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Imperialism | Colonial Policy

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Atlas of Germany's Colonies and Illustrated Yearbook, edited by the German Colonial Society, 1910, Retrospective on the Development of the German Protectorates in the Pacific in 1909
Retrospective on the Development of the German Protectorates in the Pacific in 1909

In the so-called old protectorate, Neu Guinea, the Bismarck Archipelago and in Kaiser Wilhelmsland peace prevailed year round. Chiefs from the islands, which so far hardly had been included in the area of our protection, came to Herbertshöhe, asked for cap and stick as tokens for the fact that they, from now on, wanted to exercise their chiefdom under German protection. Scientific researchers were eagerly active; partially with very practical goals in mind, as in the case of Hauptmann Friederici, who during 7 months crossed our island group searching for phosphate deposits.
No changes have been observed in the white population in the old protectorate, neither in the Carolinas, Marianas and Marshall Islands, or only negligible changes. From official side it is stated that the number of marriages with coloureds has declined, and that the immigration of European women rises. It is too early to judge if this development, which is to be welcomed, will last. Any success depends on the sanitation of traffic centers, of the improvement of living conditions, the elevation of the standard of living and the accessibility of recreation facilities at higher elevations.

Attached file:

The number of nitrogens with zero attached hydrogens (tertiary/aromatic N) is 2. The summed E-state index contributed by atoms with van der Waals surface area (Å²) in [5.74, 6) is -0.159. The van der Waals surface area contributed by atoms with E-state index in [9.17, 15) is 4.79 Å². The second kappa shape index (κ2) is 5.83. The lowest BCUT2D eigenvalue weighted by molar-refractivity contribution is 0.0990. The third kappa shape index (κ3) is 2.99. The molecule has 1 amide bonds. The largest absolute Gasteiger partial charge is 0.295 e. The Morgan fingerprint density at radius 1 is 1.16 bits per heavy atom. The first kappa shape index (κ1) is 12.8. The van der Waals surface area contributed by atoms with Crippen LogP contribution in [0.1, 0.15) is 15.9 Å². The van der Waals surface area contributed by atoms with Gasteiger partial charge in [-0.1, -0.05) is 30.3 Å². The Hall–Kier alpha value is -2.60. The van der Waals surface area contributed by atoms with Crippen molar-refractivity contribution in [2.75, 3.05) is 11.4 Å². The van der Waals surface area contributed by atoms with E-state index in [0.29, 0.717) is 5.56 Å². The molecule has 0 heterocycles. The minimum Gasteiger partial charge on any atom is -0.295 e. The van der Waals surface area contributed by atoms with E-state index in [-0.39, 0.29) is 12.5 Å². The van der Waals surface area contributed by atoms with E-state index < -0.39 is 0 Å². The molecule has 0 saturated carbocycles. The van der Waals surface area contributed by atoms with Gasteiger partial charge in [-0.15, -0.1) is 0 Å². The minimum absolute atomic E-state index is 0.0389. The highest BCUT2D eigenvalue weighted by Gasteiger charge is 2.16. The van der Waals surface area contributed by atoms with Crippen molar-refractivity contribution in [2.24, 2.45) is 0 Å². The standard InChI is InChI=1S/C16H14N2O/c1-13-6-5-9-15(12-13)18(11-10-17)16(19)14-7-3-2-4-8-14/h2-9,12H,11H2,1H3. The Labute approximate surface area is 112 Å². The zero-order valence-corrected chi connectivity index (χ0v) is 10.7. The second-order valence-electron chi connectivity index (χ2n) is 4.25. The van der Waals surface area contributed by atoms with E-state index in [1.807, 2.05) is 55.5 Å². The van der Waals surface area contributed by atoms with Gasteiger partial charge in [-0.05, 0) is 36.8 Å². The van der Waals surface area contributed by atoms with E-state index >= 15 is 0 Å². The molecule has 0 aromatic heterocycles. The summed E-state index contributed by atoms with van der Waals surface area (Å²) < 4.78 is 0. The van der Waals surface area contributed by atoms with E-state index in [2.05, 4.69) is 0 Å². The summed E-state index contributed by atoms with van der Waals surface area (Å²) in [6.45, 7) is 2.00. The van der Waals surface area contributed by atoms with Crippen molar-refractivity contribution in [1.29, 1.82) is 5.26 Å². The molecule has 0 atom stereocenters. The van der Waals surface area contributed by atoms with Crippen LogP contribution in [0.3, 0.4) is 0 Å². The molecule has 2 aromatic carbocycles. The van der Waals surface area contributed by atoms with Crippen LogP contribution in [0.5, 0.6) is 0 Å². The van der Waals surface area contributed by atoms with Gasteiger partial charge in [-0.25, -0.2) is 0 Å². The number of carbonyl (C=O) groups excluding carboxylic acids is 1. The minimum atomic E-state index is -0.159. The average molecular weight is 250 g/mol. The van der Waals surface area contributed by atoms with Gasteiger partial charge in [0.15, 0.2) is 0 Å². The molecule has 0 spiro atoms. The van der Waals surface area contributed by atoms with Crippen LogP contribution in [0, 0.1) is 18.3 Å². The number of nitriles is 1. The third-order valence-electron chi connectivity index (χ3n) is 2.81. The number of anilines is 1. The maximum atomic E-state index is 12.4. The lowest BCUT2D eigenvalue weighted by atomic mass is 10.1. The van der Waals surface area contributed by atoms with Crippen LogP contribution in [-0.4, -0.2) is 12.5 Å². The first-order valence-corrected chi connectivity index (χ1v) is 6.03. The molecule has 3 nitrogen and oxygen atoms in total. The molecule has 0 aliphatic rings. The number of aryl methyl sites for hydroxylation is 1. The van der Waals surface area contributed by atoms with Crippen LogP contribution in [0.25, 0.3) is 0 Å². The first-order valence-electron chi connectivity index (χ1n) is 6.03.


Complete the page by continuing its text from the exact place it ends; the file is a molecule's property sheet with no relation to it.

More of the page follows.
Further the health condition of the white population was relatively good. The coloured population, unfortunately, is not yet accustomed (p.32) to, in case of sickness, ask for the assistance of Europeans. Among them the infant mortality is extraordinary, if one does not observe childless parents. Among all tribes, child care is unsatisfactory; this can only be altered if mission and government doctor cooperate on a wide scale.
The main indicator of the economic development, copra, is favourable. The exports of the Bismarck Archipelago have increased considerably, while they slightly decreased for Kaiser Wilhelmsland. Unfortunately the prices were not high for 1908. As we are informed from official side, the production again increased in 1909. The cultivation of caoutchouc and coffee are still in their infancy. We will have to wait a while for practical results of Schlechter's Guttapercha expedition. Fortunately at present more attention is spent on the rich timber stands of our island world. Five steam sawmills operate in the protectorate at present, but only for the domestic market and our own demand; yet it is to be expected that a market will be found in Australia. The transfer of the government from Herbertshöhe to Simpsonhafen has not yet been undertaken.
On the West Carolinas unrest among the natives has continued into 1909. In the year's first months, police troops established a 20 km long path across Ponape, and on March 2nd a landing detachment of S.M.S. Jaguar for the first time crossed the island on this new path. Now it is possible to penetrate deeper into the island than before. Further, suggestions by the district chief regarding the abolition of feudal order have been accepted. The Ponape men declared themselves willing to work 15 days per year without pay for the district office.